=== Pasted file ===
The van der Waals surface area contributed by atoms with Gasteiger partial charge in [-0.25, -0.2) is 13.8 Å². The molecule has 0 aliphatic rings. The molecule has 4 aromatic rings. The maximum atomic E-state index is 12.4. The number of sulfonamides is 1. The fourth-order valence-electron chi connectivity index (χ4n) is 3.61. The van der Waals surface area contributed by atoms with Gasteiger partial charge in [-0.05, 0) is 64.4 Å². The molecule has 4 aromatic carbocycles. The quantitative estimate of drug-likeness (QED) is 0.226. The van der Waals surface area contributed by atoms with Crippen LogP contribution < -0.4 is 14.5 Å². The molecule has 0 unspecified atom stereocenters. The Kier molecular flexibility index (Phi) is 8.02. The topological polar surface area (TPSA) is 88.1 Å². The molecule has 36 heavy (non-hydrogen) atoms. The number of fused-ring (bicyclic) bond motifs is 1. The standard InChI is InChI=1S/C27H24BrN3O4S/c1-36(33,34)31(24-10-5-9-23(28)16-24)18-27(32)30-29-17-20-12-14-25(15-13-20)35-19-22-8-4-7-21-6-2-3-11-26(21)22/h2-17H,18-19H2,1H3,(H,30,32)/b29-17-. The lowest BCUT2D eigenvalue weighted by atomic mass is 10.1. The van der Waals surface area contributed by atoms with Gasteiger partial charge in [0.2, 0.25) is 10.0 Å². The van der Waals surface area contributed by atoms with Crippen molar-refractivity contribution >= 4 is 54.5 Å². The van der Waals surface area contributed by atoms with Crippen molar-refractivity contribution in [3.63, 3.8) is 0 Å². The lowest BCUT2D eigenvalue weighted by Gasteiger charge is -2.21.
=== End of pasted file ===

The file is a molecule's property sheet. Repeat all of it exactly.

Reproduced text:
The van der Waals surface area contributed by atoms with Gasteiger partial charge in [-0.25, -0.2) is 13.8 Å². The molecule has 0 aliphatic rings. The molecule has 4 aromatic rings. The maximum atomic E-state index is 12.4. The number of sulfonamides is 1. The fourth-order valence-electron chi connectivity index (χ4n) is 3.61. The van der Waals surface area contributed by atoms with Gasteiger partial charge in [-0.05, 0) is 64.4 Å². The molecule has 4 aromatic carbocycles. The quantitative estimate of drug-likeness (QED) is 0.226. The van der Waals surface area contributed by atoms with Crippen LogP contribution < -0.4 is 14.5 Å². The molecule has 0 unspecified atom stereocenters. The Kier molecular flexibility index (Phi) is 8.02. The topological polar surface area (TPSA) is 88.1 Å². The molecule has 36 heavy (non-hydrogen) atoms. The number of fused-ring (bicyclic) bond motifs is 1. The standard InChI is InChI=1S/C27H24BrN3O4S/c1-36(33,34)31(24-10-5-9-23(28)16-24)18-27(32)30-29-17-20-12-14-25(15-13-20)35-19-22-8-4-7-21-6-2-3-11-26(21)22/h2-17H,18-19H2,1H3,(H,30,32)/b29-17-. The lowest BCUT2D eigenvalue weighted by atomic mass is 10.1. The van der Waals surface area contributed by atoms with Gasteiger partial charge in [0.2, 0.25) is 10.0 Å². The van der Waals surface area contributed by atoms with Crippen molar-refractivity contribution >= 4 is 54.5 Å². The van der Waals surface area contributed by atoms with Crippen molar-refractivity contribution in [3.63, 3.8) is 0 Å². The lowest BCUT2D eigenvalue weighted by Gasteiger charge is -2.21.